As an image, it is interesting as well. It is one of my first shots with my new Sony NEX 3NL and it’s 16-50mm zoom (24-75mm equivalent field of view). Natural light at ISO 3200. 1/15th second hand-held at f5.6 at the long end of the zoom. I am impressed! I did some basic processing in Snapseed on the Samsung Galaxy Note 10.1 2014, and then some finer color correction for the too warm incandescent lights using the Color Curves tool in dev.macgyver’s Photo Edit. Even at that high an ISO, it holds up well under magnificaiton, and would make an excellent 8×10 print. Not bad at all.
And now, undoubtedly, back to the regularly scheduled program of nature shots! 🙂
Like I say, I really quite like squirrels when they are not on our bird feeders. The little paws which they use so much like we use our hands, the big eyes, the pert ears and the bushy tail…what is not to like? This specimen is another from the park in Virginia which I visited last week. The squirrels were busy foraging and feeding. I am not sure what this one found but she decided on a nibble rather than a store. 🙂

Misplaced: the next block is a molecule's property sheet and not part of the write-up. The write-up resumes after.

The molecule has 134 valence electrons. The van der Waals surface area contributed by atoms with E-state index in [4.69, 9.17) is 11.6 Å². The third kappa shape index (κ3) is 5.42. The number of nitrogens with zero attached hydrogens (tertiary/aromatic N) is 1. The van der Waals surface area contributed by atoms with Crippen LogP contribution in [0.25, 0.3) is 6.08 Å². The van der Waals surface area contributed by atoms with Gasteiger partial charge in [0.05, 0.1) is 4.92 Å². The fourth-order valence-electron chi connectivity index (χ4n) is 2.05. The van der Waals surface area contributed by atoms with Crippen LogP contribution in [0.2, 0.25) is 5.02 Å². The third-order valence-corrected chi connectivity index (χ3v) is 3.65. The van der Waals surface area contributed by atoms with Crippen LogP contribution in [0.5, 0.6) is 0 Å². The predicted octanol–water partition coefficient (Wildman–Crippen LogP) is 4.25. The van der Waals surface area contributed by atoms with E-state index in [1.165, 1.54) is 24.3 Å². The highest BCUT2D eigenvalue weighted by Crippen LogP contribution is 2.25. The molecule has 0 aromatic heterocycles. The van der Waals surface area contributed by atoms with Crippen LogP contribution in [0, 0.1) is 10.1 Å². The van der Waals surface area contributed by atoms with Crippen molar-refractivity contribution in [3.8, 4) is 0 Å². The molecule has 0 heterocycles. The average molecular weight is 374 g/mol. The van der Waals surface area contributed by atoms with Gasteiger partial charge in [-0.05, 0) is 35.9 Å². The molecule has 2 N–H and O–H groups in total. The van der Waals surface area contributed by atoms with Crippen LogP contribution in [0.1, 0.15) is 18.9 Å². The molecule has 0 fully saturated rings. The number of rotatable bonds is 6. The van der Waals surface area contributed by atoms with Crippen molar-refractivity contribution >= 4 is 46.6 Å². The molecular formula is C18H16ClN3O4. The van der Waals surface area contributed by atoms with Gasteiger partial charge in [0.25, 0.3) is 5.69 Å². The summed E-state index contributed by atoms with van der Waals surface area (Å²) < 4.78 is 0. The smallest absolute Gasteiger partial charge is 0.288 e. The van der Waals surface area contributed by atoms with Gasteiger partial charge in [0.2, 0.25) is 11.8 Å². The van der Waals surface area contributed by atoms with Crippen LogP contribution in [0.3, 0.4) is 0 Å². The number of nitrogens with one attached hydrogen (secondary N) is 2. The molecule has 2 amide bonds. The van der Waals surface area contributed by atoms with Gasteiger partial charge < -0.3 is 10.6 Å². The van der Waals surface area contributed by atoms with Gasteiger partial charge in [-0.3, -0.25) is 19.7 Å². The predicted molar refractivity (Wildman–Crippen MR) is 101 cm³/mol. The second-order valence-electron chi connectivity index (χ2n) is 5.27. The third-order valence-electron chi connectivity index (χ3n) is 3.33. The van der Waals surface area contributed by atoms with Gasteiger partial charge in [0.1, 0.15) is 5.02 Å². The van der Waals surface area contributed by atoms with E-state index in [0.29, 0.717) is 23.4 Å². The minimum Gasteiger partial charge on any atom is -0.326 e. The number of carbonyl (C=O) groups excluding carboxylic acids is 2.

Canon SX50HS. Program with – 1/3rd EV exposure compensation and iContrast. ISO 160 @ 1/160th @ f6.5. 1200mm equivalent field of view. Processed in Snapseed on the Samsung Galaxy Note 10.1 2014.
We are getting our first major winter storm here in Southern Maine today. It started before mid-night and by this morning there was nearly a foot on flat ground and considerably more where it has already drifted. My wife, Carol, had to be at Church by 7:30 so we were both out before dawn, shoveling. Of course, it had drifted the driveway full. She is gone, and I am not done yet by far (besides it is not supposed to stop snowing until noon anyway, and the plow has already put 5 inches back in the end of driveway). It is time for a breakfast break. Hot oatmeal with raisins and cinnamon. Hot oatmeal was specifically invented for mornings like this…I am convinced! And, of course, a cup of hot chi.
Carol refused to give me a kiss when she left, and as soon as I realized why, I was inspired to this slightly scary Christmas themed and Sunday selfie. Didn’t someone say it was the year of the selfie? I can play too! Just, please, if you have small children in the house, please shield them from this. I would not want be responsible for planting this as a Christmas memory in any young mind. 😉
Samsung Smart Camera WB800F. Processed in Snapseed on the Samsung Galaxy Note 10.1 2014.